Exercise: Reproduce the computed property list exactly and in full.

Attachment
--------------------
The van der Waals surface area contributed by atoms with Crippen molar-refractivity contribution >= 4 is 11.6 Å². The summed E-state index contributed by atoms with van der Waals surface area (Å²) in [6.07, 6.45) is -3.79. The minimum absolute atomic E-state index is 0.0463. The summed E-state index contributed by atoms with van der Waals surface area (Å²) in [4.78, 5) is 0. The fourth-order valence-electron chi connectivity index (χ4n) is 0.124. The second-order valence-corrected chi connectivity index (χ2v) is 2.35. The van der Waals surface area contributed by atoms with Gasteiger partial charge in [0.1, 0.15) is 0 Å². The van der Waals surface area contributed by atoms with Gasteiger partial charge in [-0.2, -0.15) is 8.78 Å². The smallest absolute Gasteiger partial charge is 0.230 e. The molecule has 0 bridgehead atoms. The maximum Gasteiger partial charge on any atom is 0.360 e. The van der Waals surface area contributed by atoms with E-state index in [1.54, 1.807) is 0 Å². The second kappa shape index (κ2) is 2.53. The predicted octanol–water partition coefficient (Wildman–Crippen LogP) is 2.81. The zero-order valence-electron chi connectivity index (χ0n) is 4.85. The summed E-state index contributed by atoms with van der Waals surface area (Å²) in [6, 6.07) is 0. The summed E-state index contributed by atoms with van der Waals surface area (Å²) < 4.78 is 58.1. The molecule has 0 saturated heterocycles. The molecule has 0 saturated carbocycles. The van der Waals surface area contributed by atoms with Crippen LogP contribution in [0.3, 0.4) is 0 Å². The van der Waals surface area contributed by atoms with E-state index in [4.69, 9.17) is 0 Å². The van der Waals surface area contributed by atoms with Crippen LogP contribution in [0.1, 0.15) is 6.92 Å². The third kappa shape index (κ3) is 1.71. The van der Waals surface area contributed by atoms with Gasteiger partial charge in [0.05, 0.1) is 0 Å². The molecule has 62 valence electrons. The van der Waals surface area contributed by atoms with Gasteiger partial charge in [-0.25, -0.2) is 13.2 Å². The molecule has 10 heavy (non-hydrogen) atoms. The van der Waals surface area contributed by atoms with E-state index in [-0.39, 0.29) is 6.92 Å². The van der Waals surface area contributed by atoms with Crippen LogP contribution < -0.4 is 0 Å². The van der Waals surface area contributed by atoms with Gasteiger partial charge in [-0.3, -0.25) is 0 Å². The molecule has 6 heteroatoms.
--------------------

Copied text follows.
The van der Waals surface area contributed by atoms with Crippen molar-refractivity contribution >= 4 is 11.6 Å². The summed E-state index contributed by atoms with van der Waals surface area (Å²) in [6.07, 6.45) is -3.79. The minimum absolute atomic E-state index is 0.0463. The summed E-state index contributed by atoms with van der Waals surface area (Å²) in [4.78, 5) is 0. The fourth-order valence-electron chi connectivity index (χ4n) is 0.124. The second-order valence-corrected chi connectivity index (χ2v) is 2.35. The van der Waals surface area contributed by atoms with Gasteiger partial charge in [0.1, 0.15) is 0 Å². The van der Waals surface area contributed by atoms with Gasteiger partial charge in [-0.2, -0.15) is 8.78 Å². The smallest absolute Gasteiger partial charge is 0.230 e. The molecule has 0 bridgehead atoms. The maximum Gasteiger partial charge on any atom is 0.360 e. The van der Waals surface area contributed by atoms with E-state index in [1.54, 1.807) is 0 Å². The second kappa shape index (κ2) is 2.53. The predicted octanol–water partition coefficient (Wildman–Crippen LogP) is 2.81. The zero-order valence-electron chi connectivity index (χ0n) is 4.85. The summed E-state index contributed by atoms with van der Waals surface area (Å²) in [6, 6.07) is 0. The summed E-state index contributed by atoms with van der Waals surface area (Å²) < 4.78 is 58.1. The molecule has 0 saturated heterocycles. The molecule has 0 saturated carbocycles. The van der Waals surface area contributed by atoms with Crippen LogP contribution in [0.3, 0.4) is 0 Å². The van der Waals surface area contributed by atoms with E-state index in [4.69, 9.17) is 0 Å². The van der Waals surface area contributed by atoms with Crippen LogP contribution in [0.1, 0.15) is 6.92 Å². The third kappa shape index (κ3) is 1.71. The van der Waals surface area contributed by atoms with Gasteiger partial charge in [0.05, 0.1) is 0 Å². The molecule has 62 valence electrons. The van der Waals surface area contributed by atoms with Gasteiger partial charge in [-0.25, -0.2) is 13.2 Å². The molecule has 10 heavy (non-hydrogen) atoms. The van der Waals surface area contributed by atoms with E-state index in [-0.39, 0.29) is 6.92 Å². The van der Waals surface area contributed by atoms with Crippen LogP contribution < -0.4 is 0 Å². The van der Waals surface area contributed by atoms with Gasteiger partial charge in [-0.3, -0.25) is 0 Å². The molecule has 6 heteroatoms.